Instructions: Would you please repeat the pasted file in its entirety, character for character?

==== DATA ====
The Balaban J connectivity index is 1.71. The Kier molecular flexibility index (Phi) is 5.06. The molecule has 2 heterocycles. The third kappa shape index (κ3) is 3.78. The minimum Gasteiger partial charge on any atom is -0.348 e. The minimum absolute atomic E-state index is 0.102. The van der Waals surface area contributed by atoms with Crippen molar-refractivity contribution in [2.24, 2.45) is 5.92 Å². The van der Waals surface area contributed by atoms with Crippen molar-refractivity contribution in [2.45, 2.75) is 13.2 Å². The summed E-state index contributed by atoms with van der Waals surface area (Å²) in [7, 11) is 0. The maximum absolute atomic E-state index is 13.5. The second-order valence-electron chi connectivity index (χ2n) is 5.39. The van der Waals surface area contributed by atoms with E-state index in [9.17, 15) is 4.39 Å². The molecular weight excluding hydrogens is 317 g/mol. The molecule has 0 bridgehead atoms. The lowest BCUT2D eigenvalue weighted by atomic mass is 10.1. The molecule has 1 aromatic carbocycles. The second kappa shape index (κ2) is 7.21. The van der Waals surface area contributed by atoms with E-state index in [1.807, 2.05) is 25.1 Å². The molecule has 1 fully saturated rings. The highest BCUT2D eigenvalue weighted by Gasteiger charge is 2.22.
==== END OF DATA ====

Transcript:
The Balaban J connectivity index is 1.71. The Kier molecular flexibility index (Phi) is 5.06. The molecule has 2 heterocycles. The third kappa shape index (κ3) is 3.78. The minimum Gasteiger partial charge on any atom is -0.348 e. The minimum absolute atomic E-state index is 0.102. The van der Waals surface area contributed by atoms with Crippen molar-refractivity contribution in [2.24, 2.45) is 5.92 Å². The van der Waals surface area contributed by atoms with Crippen molar-refractivity contribution in [2.45, 2.75) is 13.2 Å². The summed E-state index contributed by atoms with van der Waals surface area (Å²) in [7, 11) is 0. The maximum absolute atomic E-state index is 13.5. The second-order valence-electron chi connectivity index (χ2n) is 5.39. The van der Waals surface area contributed by atoms with E-state index in [9.17, 15) is 4.39 Å². The molecular weight excluding hydrogens is 317 g/mol. The molecule has 0 bridgehead atoms. The lowest BCUT2D eigenvalue weighted by atomic mass is 10.1. The molecule has 1 aromatic carbocycles. The second kappa shape index (κ2) is 7.21. The van der Waals surface area contributed by atoms with E-state index in [1.807, 2.05) is 25.1 Å². The molecule has 1 fully saturated rings. The highest BCUT2D eigenvalue weighted by Gasteiger charge is 2.22.